Christian Community Bible
The Christian Community Bible refers to a family of translations of the Christian Bible intended to be more accessible to ordinary readers, particularly those in Third World countries. Originally translated by French priest Bernardo Hurault, these translations are currently coordinated by the Pastoral Bible Foundation and are currently published by Claretian Publications (also known as Claretian Communications). The primary features of these translations is the use of the language of ordinary people and the inclusion of extensive commentaries aimed at helping its readers to understand the meaning of the biblical texts. The editors of the Christian Community Bible consider it to be a very accurate translation from the Hebrew and Greek biblical texts.
Both the Pastoral Bible Foundation and Claretian Publications are projects of the Claretian Missionaries.
The Christian Community Bible was begun in 1960 in Chile when Rev. Bernardo Hurault decided that a Bible that can be understood by ordinary poor people is needed, and that this Bible should include commentaries to help its readers understand it. He began translating from Hebrew and Greek to Spanish, incorporating his own homilies and questions from his own congregation as commentaries. The finished translation, known as la Biblia Latinoamericana (or as la Biblia para Latinoamérica ), was published in 1971.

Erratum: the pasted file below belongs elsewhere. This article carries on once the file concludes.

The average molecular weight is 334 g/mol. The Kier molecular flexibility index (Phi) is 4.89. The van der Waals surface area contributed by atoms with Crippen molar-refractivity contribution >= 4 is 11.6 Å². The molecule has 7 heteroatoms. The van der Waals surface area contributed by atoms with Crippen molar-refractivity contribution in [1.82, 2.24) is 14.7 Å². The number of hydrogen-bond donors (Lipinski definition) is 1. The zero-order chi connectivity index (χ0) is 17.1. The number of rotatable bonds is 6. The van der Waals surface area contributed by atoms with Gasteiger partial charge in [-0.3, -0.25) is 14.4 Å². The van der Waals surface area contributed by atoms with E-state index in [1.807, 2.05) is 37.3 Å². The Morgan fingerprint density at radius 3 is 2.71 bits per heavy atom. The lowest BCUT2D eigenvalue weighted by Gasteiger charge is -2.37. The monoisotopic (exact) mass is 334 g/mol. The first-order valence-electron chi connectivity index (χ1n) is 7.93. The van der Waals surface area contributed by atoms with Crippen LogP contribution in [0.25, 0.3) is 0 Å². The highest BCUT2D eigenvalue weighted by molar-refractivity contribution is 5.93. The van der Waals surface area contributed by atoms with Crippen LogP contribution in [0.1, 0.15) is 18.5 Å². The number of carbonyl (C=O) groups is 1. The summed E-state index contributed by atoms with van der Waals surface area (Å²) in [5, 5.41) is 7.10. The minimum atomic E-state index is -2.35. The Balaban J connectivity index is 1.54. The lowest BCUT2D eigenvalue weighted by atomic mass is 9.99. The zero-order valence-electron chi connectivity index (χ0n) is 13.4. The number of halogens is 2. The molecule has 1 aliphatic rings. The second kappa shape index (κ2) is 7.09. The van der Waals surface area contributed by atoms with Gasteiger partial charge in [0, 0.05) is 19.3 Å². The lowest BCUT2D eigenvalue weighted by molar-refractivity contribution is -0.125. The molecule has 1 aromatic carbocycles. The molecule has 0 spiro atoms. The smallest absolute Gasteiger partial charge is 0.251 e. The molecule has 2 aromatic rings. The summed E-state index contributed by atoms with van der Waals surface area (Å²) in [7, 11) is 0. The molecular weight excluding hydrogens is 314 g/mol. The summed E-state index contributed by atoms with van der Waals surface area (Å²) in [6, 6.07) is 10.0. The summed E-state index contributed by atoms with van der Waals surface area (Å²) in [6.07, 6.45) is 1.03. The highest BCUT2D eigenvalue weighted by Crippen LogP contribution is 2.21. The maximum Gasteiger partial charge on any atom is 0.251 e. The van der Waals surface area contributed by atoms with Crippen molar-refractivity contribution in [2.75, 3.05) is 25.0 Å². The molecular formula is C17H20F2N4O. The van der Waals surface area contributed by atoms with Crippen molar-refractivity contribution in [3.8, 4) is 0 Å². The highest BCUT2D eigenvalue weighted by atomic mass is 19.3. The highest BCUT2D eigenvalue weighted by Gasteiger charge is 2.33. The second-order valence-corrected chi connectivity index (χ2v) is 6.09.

The English translation was produced in 1986 when Rev. Alberto Rossa, a Claretian missionary in the Philippines, saw the need for an English version of the Biblia Latinoaméricana. Translation was finished in 18 months, and the finished translation was published in 1988 under the name Christian Community Bible.
The Christian Community Bible has been since then translated into French, Filipino, Chinese, Cebuano, and Ilonggo. Other translations, also coordinated by Fr. Bernardo Hurault, are in process. The editors are engaged in a constant process of revision and improvement of the translations and commentaries always making it relevant with the latest developments in biblical scholarship and with the real situations of the people. There have been more than one hundred fifty editions in different languages of the Christian Community Bible and many millions of copies distributed which have helped the faithful in many local churches to understand and assimilate better the Word of God.